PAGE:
(Celebrating the Auspicious day of Gurupurnimā)
Bhāratavarsha, the land of light, the land where the Gods feel happy to be born again and again, the land of countless seers and sages, is indeed the greatest land of festivals, fasts and feasts. Every single day here is associated with some celebration. This is the land where people love celebrating everything. This is not any modern trend but the attitude of celebrating life and every occasion in life has been a part of this land since time immemorial. And every celebration is not any merrymaking or mere entertainment, but deeply associated with some Divine cause. Divinity indeed is central to all that is being celebrated here. The idea that all is Divine is the greatest significance of Bhāratīya Samskriti. Therefore all festivals connected with the Sanātana Dharma have deeper spiritual significance. The practice of celebrating everything and every aspect of life from gross most mundane affair to subtle most spiritual, has been an integral part of the Bhāratīya Samskriti from very ancient time. Though the festivals and celebrations have changed profusely in the course of time, yet the essential values of the occasions remain intact.
The occasions or the festivals celebrated by the Sanātanis are also meant to create positive environment in the internal and the external worlds. On every occasion one is expected to maintain silence, maintain hygiene, maintain purity, maintain cheerfulness, remain positive as much as possible. This is how every festival or celebration here becomes an occasion to enhance positivity within and without. Furthermore, the celebrations also strengthen the relationship, establish inner unity, remove much of the shortcomings in the collective life and thus, help in harmonious growth of collective Consciousness.
Among all the various festivals celebrated in India some are major, some minor, some are restricted to particular regions or communities, some are celebrated everywhere, some are celebrated differently in different parts and some are equally celebrated at many places with minimum variation. However, variations add a lot to the beauty and charm of the occasions. Each festival or celebration again is connected with some ancient story related to a particular deity or king or devotee or great personality or event or something or the other. These stories again vary from place to place and take new shape from time to time.
Today (the full moon day of āṣāḍha) is one such auspicious day which is celebrated all over the world by the followers of Sanatana Dharma as Guru Purnimā. This is a celebration in which each individual offers reverence/obeisance to his or her Guru and the whole of the Guruparamparā. Though the occasion is widely celebrated yet there is not much clarity when it started, how it started and who started this and where from it originated. However, one experiences more silence on this day if one is open enough to the light and truth. One can feel the power of silent worship or peaceful celebration on this day. It’s all about paying tribute to and speak about the glory of the Gurus or Guru tradition.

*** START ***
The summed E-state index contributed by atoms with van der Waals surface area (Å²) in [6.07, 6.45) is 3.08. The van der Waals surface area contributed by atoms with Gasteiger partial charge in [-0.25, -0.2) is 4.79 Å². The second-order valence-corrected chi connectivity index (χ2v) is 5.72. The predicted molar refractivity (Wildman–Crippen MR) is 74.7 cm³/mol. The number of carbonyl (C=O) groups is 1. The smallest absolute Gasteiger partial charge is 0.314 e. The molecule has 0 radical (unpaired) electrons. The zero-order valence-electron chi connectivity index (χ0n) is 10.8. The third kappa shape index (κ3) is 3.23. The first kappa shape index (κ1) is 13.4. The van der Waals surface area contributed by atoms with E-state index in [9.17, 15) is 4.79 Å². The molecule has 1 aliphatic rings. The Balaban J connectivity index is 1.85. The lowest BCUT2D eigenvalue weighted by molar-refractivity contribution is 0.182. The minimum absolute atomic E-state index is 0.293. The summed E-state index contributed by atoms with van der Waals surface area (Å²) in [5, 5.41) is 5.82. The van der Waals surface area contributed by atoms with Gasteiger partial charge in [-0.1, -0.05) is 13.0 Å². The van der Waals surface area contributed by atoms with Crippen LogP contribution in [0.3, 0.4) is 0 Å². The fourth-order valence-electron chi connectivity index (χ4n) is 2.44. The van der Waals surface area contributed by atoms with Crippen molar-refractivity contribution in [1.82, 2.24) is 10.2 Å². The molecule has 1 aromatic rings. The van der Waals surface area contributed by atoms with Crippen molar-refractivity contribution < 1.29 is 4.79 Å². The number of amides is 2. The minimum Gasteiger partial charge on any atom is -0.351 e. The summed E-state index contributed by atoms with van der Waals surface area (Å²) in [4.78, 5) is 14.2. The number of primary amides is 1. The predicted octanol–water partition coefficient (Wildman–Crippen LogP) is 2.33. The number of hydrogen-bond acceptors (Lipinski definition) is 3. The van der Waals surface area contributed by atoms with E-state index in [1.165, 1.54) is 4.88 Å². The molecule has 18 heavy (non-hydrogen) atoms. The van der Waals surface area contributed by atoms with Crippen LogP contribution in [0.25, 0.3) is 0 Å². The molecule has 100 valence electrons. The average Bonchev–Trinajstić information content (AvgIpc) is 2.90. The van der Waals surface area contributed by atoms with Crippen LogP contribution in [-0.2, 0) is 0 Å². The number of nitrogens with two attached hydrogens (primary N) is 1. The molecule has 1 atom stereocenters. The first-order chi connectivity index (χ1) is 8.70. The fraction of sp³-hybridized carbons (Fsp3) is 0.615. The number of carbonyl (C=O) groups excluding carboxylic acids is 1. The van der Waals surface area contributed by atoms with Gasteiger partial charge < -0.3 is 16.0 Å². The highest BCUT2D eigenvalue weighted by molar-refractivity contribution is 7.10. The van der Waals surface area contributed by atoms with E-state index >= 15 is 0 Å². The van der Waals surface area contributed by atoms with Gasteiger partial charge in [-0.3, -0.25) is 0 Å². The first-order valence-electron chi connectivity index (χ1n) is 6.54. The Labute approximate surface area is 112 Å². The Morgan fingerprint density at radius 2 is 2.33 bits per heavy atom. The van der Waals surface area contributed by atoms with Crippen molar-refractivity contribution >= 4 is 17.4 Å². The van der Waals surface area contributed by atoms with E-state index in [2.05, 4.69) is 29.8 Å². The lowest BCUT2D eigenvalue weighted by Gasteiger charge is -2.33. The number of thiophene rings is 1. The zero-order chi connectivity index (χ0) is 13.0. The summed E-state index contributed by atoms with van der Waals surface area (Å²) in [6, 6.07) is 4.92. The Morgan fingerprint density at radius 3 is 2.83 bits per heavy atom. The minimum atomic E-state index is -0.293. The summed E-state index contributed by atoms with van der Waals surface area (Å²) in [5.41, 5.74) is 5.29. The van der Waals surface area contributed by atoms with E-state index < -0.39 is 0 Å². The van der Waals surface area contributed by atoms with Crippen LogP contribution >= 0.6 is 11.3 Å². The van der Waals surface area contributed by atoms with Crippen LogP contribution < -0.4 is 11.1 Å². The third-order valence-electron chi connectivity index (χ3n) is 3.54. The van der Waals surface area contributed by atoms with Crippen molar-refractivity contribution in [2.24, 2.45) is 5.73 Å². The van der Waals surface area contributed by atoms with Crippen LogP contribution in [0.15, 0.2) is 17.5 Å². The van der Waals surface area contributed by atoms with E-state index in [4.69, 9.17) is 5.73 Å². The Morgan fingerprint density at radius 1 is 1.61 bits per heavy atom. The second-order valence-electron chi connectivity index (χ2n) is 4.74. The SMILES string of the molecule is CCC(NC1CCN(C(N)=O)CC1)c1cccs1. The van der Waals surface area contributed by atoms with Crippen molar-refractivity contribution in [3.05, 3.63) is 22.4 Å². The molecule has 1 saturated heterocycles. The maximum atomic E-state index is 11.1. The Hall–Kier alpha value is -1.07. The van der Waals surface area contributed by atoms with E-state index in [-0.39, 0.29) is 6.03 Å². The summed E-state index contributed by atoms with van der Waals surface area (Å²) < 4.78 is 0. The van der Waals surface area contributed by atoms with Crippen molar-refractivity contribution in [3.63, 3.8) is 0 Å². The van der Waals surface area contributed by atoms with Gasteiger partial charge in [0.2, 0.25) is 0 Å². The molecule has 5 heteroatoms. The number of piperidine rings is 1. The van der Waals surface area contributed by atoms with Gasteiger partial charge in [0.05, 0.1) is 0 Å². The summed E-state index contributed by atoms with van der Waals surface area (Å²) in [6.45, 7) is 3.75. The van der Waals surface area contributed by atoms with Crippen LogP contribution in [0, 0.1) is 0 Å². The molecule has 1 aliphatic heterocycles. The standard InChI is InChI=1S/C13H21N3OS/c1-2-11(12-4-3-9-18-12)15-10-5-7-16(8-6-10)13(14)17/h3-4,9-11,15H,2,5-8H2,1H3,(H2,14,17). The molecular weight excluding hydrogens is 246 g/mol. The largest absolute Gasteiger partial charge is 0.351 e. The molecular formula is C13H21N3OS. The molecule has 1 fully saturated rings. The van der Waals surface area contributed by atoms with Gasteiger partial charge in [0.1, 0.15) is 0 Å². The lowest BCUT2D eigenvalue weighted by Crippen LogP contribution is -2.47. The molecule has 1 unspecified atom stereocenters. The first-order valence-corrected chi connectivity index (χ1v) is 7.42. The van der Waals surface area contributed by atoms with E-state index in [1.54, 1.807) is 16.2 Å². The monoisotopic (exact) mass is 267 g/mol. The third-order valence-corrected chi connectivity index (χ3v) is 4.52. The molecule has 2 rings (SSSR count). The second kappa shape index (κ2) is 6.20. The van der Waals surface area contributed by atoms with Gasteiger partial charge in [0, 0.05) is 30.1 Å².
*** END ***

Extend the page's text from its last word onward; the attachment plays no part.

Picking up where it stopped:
On this auspicious occasion of Gurupurnimā I wish to present a small note on Guru as the Death and Destroyer, the Yama.
We all have heard that Yama is the God of Death, the Lord of Dharma, the controller who regulates birth and death. The word Yama comes from the root-sound ‘yam’ which means ‘to control, to regulate’. The Supreme Reality is also called Yama, as he is the controller and ruler of all. Alternatively, the word ‘mrityu’ meaning death is also used to denote Yama. But in the Veda Yama as a deity refers to Surya or Sun. In the Ishopanishad (16) which belongs to Shukla Yajurveda, the word Yama is used in the sense of Surya in which he is invoked for the protection of Satyadharma. In the Brihadāranyaka (3.7) Yama is also described as Antaryāmi as he lives in all and moves all by rule. In the later Puranic period Yama as a deity became confined as the God of death or mrityu. However, what is fascinating is that both the words Yama and mrityu also refer to a GURU..
There is a Mantra in the Atharvaveda (11.7.14) which says that the Acharya (one of the Sanskrit words for GURU) is mrityu or Yama, the God of Death (आचार्यो मृत्युः ācāryo mṛtyuḥ). Why is a Guru called mrityu or Yama? The mrityu or Yama takes away the old body of a living being and brings him back with a new body. In the same way a Guru or Acharya, like the God of Death, destroys all old samskaras and ignorance of the initiate and shapes him by raising his consciousness to the higher world of light and truth and bliss. As one takes a new birth after death, so a disciple after initiation by the Guru and after living with his Guru has his second birth and is called a dvija (born for the second time). In another Mantra of Atharvaveda (6.133.3) in which a Brahmachari calls himself as the disciple of mrityu or Yama (मृत्योरहं ब्रह्मचारी mṛtyorahaṃ brahmacārī). Here clearly the word mrityu is used in the sense of Guru only. We also see in the Kathopanishad Nachiketa is sent to Yama. Symbolically, Yama is the God of Death as well as Guru.
May all Gurus bless us by dispelling our darkness and bringing an end to our ignorance and imperfections.
गुरुरेव गतिर्गुरुमेव भजे गुरुणैव सहास्मि नमो गुरवे |
न गुरोः परमं शिशुरस्मि गुरोः मतिरस्ति गुरौ मम पाहि गुरो ||
The guru is my sole refuge. I worship my guru and am always with my guru. I offer sincere pranam to my guru. I know, there is none higher than the guru. I always feel I am an innocent child of my Guru and my mind is always in Him. O Gurudeva, do protect me!